Sam and I cut back weeds with machetes in front of our house in Gbarnga, Liberia. Our outhouse is off to the left.

Sam and I cut back weeds with machetes in front of our house in Gbarnga, Liberia. Our outhouse is off to the left.

Ready to eat monkey meat in Ganta, Liberia.

Monkey meat anyone?

The "Bush Devil" featured on the cover of my book was created by Freddy the Carver shown here. Freddy was a leper who lived in a leper colony in Ganta, Liberia circa 1965.

The “Bush Devil” featured on the cover of my book was created by Freddy the Carver shown here. Freddy was a leper who lived in a leper colony in Ganta, Liberia circa 1965.

 

For those of you who aren’t familiar with the book, here is a brief summary of what it is about:

In 1965 I left the chaotic world of UC Berkeley and the student revolution of the mid 60s to become a Peace Corps Volunteer in the even stranger world of Liberia, West Africa. When I arrived, descendants of freed slaves from America ruled the country with an iron grip while the tribal people were caught in a struggle between modern culture and ancient Africa.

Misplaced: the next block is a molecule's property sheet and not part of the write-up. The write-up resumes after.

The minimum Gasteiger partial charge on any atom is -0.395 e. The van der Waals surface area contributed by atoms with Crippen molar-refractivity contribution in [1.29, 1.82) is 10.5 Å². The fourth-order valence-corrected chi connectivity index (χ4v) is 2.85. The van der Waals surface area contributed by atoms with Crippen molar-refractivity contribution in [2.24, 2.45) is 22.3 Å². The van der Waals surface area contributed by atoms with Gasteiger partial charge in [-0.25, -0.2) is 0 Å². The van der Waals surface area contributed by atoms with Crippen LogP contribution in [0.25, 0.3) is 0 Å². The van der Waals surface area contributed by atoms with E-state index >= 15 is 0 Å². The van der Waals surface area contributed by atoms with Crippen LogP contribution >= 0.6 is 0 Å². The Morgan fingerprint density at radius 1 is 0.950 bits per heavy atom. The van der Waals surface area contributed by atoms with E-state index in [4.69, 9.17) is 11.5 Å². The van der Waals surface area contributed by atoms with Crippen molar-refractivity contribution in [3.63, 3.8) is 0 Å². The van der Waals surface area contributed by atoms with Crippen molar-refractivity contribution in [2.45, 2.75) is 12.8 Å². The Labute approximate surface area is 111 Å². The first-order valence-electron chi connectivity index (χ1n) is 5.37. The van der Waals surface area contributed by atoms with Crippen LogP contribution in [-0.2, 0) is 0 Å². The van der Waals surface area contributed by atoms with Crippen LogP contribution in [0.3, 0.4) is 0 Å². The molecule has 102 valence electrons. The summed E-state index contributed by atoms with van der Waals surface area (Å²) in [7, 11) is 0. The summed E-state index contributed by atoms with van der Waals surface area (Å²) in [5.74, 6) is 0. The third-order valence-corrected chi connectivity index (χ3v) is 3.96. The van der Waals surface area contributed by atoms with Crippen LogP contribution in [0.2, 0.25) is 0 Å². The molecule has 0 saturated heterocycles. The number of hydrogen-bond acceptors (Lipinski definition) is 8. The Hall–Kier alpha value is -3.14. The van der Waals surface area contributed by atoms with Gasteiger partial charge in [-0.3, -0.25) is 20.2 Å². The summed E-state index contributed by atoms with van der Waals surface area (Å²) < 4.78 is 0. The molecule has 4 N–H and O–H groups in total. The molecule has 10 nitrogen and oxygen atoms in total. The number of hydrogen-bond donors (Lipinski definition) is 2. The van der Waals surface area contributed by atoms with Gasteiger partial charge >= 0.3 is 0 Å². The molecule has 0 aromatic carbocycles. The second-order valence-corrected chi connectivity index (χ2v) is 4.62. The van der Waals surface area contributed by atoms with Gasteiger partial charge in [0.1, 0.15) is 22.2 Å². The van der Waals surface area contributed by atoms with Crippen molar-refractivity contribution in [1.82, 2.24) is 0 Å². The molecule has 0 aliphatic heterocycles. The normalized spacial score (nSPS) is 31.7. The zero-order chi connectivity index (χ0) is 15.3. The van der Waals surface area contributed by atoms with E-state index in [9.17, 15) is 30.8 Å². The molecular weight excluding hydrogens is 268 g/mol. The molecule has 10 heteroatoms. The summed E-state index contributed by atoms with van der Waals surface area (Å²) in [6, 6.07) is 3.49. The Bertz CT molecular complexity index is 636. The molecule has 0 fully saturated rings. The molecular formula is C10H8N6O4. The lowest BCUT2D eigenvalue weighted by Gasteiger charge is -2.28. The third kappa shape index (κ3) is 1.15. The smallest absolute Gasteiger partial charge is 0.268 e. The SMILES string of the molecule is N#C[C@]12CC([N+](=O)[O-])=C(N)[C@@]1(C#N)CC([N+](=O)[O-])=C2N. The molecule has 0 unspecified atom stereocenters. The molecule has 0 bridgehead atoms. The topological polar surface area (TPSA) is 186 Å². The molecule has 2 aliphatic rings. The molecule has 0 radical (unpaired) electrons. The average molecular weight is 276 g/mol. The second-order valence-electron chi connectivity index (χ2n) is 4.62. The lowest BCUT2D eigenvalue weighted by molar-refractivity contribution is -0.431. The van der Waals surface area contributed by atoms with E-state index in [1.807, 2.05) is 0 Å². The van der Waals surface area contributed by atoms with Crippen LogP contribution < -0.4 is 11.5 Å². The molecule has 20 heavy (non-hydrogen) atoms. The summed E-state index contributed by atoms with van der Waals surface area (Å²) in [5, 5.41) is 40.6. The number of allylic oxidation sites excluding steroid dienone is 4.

I quickly discovered that being a Peace Corps Volunteer was anything but dull. Army ants invaded our house. Students strolled into class with cans of squirming termites for breakfast, and Sam, the young man who worked for me, calmly announced that the scars running down his chest were the teeth marks of the Poro Bush Devil.

On the teaching front, my seniors took top national honors in social studies, but the national government determined a student government I created to teach democracy was a threat to Liberia’s one party state. My students were to be arrested; I was told to pack my bags.

These and many other stories are included in The Bush Devil Ate Sam. If you enjoy my blog, I think you will like the book. I conclude with an epilogue that traces the history of Liberia since I served in the country including the recent Ebola crisis. The book is designed to capture both the humor and challenges of serving as a Peace Corps Volunteer.